Daniel Ramos-Menchelli


I am an Assistant Professor of International Economics at the Johns Hopkins School of Advanced International Studies (SAIS). I received a Ph.D in Business Economics from Harvard in May 2023. 

My research focuses on International Trade, Urban Economics and Development Economics.

Contact: danielramos@jhu.edu

CV: You can find my CV here

Working Papers

Spatial Mobility, Economic Opportunity, and Crime, with Gaurav Khanna, Carlos Medina, Anant Nyshadam, Jorge Tamayo, and Audrey Tiew

Neighborhoods are strong determinants of both economic opportunity and criminal activity. Does improving connectedness between segregated and unequal parts of a city predominantly import opportunity or export crime? We use a spatial general equilibrium framework to model individual’s decision of where to work and whether to engage in criminal activity, with spillovers across the criminal and legitimate sectors. We match at the individual level various sources of administrative records from Medell´ın, Colombia to construct a novel, granular dataset recording the origin and destination of both workers and criminals needed to identify key parameters of the model. We leverage the roll out of a cable car system to identify key parameters of the model informing how changes in transportation costs causally affect the location and sector choices of workers and criminals. Our counterfactual exercises indicate that, when improving the connectedness of almost any neighborhood, overall criminal activity in the city is reduced and total welfare is improved.

Fragmented Markets and the Proliferation of Small Firms: Evidence from Mom-and-Pop Shops in Mexico, with Diana Sverdlin-Lisker

The retail sector in developing countries is dominated by small firms. We explain this fact with a spatial model in which high transport costs lead to small effective market sizes and, consequently, the proliferation of smaller and lower-quality firms. We show that low costs of entry are key for this result. With a new, confidential panel of firm-level data surveying the universe of mom-and-pop shops in Mexico, we test the predictions of our model. We exploit the deregulation of the Mexican gasoline market in 2017 as an exogenous shock to consumer transport costs. Where gas prices increased, the number of mom-and-pop shops differentially increased while their average size and quality fell. We provide evidence of fragmentation as the mechanism driving these effects. With our estimated model, we evaluate the welfare consequences of a licensing program that increases costs of entry for mom-and-pop shops. We show that the presence of fewer stores in the market yields a 1.4% welfare gain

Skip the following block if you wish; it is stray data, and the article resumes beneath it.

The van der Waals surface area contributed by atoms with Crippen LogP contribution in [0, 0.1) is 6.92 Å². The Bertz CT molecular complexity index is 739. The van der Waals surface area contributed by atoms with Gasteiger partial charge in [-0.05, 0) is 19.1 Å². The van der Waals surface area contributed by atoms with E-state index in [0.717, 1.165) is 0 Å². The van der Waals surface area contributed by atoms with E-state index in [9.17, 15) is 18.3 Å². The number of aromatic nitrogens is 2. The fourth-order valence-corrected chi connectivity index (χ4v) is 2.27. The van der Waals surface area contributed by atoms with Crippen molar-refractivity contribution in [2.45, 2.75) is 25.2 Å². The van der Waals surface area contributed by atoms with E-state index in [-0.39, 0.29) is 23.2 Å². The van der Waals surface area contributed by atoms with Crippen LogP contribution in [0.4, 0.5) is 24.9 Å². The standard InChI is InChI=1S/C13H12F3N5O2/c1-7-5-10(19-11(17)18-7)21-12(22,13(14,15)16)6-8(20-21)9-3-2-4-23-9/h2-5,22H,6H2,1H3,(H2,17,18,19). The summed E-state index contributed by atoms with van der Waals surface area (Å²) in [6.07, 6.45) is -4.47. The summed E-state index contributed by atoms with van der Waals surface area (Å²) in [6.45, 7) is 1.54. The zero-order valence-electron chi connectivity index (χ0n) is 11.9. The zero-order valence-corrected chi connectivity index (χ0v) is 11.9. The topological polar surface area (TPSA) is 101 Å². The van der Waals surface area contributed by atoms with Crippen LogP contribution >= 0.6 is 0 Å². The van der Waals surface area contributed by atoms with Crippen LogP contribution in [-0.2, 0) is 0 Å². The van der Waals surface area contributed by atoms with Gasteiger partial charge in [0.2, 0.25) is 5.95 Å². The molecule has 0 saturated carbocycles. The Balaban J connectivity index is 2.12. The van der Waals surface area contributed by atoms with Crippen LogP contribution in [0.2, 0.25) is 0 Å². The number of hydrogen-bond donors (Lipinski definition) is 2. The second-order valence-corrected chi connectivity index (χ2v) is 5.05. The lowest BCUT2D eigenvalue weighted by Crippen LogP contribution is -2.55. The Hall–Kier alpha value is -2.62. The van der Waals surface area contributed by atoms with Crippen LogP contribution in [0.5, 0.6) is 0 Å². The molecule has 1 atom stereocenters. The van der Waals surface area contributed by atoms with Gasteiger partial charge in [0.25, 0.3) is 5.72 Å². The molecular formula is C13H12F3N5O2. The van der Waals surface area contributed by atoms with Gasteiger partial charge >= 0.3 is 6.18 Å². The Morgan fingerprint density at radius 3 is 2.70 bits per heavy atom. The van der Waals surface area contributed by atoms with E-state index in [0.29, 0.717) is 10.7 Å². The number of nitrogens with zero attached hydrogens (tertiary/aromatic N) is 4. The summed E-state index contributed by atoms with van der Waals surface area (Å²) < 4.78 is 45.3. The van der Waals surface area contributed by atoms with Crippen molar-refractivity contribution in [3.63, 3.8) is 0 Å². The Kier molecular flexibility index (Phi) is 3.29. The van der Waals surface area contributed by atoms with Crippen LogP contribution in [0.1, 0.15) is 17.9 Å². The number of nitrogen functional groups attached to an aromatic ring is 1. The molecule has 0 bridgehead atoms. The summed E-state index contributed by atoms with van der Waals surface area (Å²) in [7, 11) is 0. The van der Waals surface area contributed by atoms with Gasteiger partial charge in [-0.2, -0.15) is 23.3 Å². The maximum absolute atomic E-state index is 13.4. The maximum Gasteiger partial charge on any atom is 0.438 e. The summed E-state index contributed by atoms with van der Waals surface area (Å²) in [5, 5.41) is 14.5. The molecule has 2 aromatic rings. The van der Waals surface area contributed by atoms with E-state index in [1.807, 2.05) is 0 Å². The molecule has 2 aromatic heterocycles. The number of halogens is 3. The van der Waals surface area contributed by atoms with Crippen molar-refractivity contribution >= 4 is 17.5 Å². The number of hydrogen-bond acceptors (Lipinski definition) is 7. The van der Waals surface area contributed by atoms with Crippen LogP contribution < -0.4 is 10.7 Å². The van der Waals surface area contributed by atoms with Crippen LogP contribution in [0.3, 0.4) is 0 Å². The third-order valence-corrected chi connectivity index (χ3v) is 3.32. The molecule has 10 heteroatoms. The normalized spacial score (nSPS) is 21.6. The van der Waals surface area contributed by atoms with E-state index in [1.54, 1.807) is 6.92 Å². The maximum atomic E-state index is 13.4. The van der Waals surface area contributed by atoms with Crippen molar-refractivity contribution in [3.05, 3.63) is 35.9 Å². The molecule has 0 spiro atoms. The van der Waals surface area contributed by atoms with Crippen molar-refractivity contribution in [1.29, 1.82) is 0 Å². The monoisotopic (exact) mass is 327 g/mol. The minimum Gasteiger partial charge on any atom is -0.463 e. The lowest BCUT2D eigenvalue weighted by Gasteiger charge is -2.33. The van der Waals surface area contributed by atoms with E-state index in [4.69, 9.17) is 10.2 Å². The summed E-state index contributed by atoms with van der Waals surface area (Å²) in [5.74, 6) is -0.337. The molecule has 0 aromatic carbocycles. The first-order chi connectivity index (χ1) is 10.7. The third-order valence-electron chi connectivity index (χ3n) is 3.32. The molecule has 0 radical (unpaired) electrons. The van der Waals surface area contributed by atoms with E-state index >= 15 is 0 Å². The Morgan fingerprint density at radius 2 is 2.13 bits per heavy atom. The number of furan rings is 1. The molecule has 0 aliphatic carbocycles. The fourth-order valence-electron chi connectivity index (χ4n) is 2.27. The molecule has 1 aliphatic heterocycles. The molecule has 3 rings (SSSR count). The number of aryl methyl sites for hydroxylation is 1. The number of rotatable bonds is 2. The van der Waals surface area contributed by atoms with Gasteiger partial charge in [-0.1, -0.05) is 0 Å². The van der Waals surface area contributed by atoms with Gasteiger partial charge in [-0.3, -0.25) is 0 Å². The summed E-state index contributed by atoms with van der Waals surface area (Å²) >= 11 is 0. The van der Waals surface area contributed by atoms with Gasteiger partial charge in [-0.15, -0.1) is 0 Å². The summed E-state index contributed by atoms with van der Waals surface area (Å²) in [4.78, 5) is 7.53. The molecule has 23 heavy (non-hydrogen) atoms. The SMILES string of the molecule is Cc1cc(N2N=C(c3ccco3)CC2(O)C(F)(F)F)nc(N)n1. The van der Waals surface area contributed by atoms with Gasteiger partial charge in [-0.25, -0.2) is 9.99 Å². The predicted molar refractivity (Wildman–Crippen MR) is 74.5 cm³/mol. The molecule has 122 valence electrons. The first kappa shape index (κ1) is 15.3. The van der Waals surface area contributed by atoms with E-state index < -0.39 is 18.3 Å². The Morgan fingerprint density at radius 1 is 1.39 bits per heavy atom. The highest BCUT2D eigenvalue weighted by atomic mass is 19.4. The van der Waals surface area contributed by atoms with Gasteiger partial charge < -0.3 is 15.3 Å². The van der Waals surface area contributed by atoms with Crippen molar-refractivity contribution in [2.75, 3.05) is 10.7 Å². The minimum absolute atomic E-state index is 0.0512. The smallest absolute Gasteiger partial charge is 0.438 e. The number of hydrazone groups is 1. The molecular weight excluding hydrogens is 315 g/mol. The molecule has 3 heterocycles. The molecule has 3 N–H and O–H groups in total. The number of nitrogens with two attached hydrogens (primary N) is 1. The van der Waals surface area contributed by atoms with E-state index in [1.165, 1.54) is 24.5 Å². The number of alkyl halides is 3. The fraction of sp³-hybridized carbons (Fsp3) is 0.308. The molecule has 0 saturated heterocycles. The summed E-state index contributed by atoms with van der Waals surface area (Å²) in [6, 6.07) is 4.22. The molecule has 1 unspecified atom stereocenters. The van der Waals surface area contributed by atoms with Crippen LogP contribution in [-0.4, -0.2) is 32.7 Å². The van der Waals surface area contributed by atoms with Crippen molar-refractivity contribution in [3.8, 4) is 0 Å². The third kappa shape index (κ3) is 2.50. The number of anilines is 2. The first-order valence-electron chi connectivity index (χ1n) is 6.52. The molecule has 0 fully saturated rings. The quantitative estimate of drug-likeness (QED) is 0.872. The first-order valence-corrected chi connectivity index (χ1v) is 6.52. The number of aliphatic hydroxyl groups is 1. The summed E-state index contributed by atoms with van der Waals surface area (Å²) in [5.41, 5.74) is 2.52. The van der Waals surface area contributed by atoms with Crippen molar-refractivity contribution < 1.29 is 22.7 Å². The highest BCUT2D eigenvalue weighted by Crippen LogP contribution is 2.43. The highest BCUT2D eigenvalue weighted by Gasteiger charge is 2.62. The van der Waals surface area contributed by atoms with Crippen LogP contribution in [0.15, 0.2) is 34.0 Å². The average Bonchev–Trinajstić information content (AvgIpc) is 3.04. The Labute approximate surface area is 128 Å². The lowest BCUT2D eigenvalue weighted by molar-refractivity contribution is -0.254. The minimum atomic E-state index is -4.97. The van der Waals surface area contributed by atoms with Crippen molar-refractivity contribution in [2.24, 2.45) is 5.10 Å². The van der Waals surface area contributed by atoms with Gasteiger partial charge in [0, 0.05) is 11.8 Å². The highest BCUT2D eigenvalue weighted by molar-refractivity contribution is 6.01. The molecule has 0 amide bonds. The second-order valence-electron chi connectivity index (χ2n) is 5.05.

The Spatial Consequences of Financial Frictions: Evidence from Brazil, with Bernardus Van Doornik

What are the regional and distributional consequences of government subsidies in credit markets? We provide theory and evidence to answer this question using detailed administrative data from Brazil. We build a dynamic spatial general equilibrium model with working capital constraints in which a government can subsidize credit across sectors and regions. We show that spatial linkages through trade, migration, and input-output relationships are crucial to understand the long-run consequences of such policies. Guided by the model, we evaluate the long-run sectoral and skill composition effects of a credit place-based policy in Brazil. We exploit the fact that treatment intensity varied discontinuously across a geological border. Using a dynamic regression discontinuity design, we find that, after the credit shock, treated municipalities become more agricultural-oriented and less skill-intensive. We estimate the model by matching the reduced-form moments and perform counterfactual simulations to evaluate the regional and distributional effects of credit subsidies. These simulations indicate that credit subsidies differentially increase welfare in richer regions with smaller effects on poorer ones. An alternative policy that improves bankruptcy procedures through court reform, decreasing the cost of credit in local labor markets, differentially improves welfare in poorer regions.